Ms. Walter had reached the zenith of pop culture in the past two decades as the sharp-tongued and boozy Lucille Bluth in Arrested Development, for which she earned an Primetime Emmy nomination in 2005. She voiced a similarly quippy character in the FX animated series Archer, this time as the head of a spy agency and the mother to the title character.
The star made her Broadway debut in the early ‘60s as a replacement in Loring Mandel’s adaptation of Allen Drury’s Advise and Consent. In 1962, she appeared in Sidney S. Kingsley’s Night Life. Shortly after, she appeared in A Severed Head and Photo Finish, the latter earning her Most Promising Newcomer at the Clarence Derwent Awards. To close out the decade, she played Lois Lane/Bianca opposite Robert Goulet, Carol Lawrence, and Michael Callan in the 1968 TV movie musical presentation of Kiss Me, Kate.
The star made two more appearances on the Main Stem following her string of shows in the ‘60s: the 1988 Neil Simon comedy Rumors and the 2011 revival of Anything Goes. Beyond Broadway, the star appeared Off-Broadway with companies like Playwright’s Horizons, and in Los Angeles, where she played Elmire in Tartuffe opposite the late Ron Leibman, her Emmy and Tony–winning husband.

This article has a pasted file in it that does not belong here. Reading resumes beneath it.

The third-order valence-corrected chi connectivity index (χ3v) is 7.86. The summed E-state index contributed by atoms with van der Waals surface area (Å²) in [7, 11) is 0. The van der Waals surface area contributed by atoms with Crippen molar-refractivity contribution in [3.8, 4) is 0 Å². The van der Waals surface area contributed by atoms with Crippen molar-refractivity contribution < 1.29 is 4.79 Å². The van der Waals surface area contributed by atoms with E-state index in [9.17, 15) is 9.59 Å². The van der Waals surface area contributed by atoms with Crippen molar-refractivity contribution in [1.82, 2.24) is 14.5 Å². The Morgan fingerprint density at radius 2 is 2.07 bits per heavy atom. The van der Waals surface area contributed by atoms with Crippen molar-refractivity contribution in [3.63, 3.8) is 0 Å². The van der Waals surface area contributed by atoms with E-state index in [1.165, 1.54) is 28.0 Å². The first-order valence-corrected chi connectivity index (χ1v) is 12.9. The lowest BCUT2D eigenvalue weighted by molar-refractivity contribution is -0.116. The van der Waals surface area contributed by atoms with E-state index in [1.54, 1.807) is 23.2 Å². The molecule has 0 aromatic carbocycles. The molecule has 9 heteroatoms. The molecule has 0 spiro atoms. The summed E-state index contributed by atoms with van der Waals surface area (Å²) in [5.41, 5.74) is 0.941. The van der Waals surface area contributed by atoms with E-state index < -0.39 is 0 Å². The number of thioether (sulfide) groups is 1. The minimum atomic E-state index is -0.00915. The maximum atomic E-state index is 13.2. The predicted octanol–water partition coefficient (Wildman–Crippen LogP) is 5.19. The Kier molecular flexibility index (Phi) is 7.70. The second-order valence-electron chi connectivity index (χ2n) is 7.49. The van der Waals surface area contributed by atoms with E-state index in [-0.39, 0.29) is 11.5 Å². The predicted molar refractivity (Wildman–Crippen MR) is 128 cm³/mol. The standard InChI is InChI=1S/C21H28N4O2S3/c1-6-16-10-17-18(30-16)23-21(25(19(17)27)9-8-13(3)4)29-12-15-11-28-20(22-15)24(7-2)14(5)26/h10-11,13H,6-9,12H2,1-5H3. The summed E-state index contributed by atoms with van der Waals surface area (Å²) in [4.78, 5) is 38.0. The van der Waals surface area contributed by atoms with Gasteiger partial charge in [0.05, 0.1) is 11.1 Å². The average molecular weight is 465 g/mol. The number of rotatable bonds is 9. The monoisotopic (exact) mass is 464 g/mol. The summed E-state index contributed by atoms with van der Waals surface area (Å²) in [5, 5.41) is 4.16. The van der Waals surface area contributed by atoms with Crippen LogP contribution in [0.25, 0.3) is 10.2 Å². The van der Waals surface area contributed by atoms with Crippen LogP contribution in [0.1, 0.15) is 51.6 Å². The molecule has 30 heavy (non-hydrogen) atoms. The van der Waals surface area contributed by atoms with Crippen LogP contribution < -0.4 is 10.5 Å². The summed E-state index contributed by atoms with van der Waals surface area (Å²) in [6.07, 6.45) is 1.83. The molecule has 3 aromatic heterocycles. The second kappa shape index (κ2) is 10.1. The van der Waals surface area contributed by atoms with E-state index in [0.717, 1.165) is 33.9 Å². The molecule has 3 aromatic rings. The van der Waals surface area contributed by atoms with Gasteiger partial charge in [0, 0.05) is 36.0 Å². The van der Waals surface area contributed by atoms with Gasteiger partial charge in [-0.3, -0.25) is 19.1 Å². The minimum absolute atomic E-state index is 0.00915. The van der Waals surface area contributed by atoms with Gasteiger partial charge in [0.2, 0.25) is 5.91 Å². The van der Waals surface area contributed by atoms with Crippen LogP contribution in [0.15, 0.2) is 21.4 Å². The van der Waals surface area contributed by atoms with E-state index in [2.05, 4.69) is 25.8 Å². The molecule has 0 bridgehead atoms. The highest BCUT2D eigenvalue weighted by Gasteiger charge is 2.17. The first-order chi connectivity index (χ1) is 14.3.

Born January 31, 1941, in Brooklyn, New York, Ms. Walter graduated from New York City's High School of Performing Arts. While her stage career was her start, she found fame on screen after starring in a number of TV shows and films during the ‘70s, including Clint Eastwood’s directorial debut, Play Misty for Me. She won an Emmy in 1975 for her work in Amy Prentiss and followed it up with nods for Trapper John M..D. and Streets of San Francisco.
She married Mr. Leibman in 1983 following her first marriage to Ross Bowman, with whom she had a daughter, Brooke.
Ms. Walter is survived by daughter Brooke Bowman, who is SVP Drama Programming at Fox Entertainment, and grandson Micah Heymann. “Her greatest pleasure was bringing joy to others through her storytelling both on screen and off,” said Bowman. “While her legacy will live on through her body of work, she will also be remembered by many for her wit, class, and overall joie de vivre.”